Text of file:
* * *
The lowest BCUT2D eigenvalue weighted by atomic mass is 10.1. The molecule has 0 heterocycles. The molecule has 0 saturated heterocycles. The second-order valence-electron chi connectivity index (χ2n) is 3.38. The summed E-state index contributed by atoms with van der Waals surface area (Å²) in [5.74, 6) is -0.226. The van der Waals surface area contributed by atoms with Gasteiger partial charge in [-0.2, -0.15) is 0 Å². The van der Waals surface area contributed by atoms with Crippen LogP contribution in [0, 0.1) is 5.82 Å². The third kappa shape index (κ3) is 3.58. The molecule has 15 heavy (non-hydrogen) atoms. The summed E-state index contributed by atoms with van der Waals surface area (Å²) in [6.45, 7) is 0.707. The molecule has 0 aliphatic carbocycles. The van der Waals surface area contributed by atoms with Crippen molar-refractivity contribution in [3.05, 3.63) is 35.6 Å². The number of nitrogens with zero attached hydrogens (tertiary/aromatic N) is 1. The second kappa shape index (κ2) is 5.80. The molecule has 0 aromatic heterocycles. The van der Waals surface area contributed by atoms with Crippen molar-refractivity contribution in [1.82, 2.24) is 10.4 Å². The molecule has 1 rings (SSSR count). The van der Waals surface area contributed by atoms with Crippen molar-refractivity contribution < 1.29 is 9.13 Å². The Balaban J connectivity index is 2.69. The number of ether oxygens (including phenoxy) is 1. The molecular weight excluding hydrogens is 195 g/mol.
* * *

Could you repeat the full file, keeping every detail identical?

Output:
The lowest BCUT2D eigenvalue weighted by atomic mass is 10.1. The molecule has 0 heterocycles. The molecule has 0 saturated heterocycles. The second-order valence-electron chi connectivity index (χ2n) is 3.38. The summed E-state index contributed by atoms with van der Waals surface area (Å²) in [5.74, 6) is -0.226. The van der Waals surface area contributed by atoms with Gasteiger partial charge in [-0.2, -0.15) is 0 Å². The van der Waals surface area contributed by atoms with Crippen LogP contribution in [0, 0.1) is 5.82 Å². The third kappa shape index (κ3) is 3.58. The molecule has 15 heavy (non-hydrogen) atoms. The summed E-state index contributed by atoms with van der Waals surface area (Å²) in [6.45, 7) is 0.707. The molecule has 0 aliphatic carbocycles. The van der Waals surface area contributed by atoms with Crippen molar-refractivity contribution in [3.05, 3.63) is 35.6 Å². The number of nitrogens with zero attached hydrogens (tertiary/aromatic N) is 1. The second kappa shape index (κ2) is 5.80. The molecule has 0 aromatic heterocycles. The van der Waals surface area contributed by atoms with Crippen molar-refractivity contribution in [1.82, 2.24) is 10.4 Å². The molecule has 1 rings (SSSR count). The van der Waals surface area contributed by atoms with Crippen molar-refractivity contribution < 1.29 is 9.13 Å². The Balaban J connectivity index is 2.69. The number of ether oxygens (including phenoxy) is 1. The molecular weight excluding hydrogens is 195 g/mol.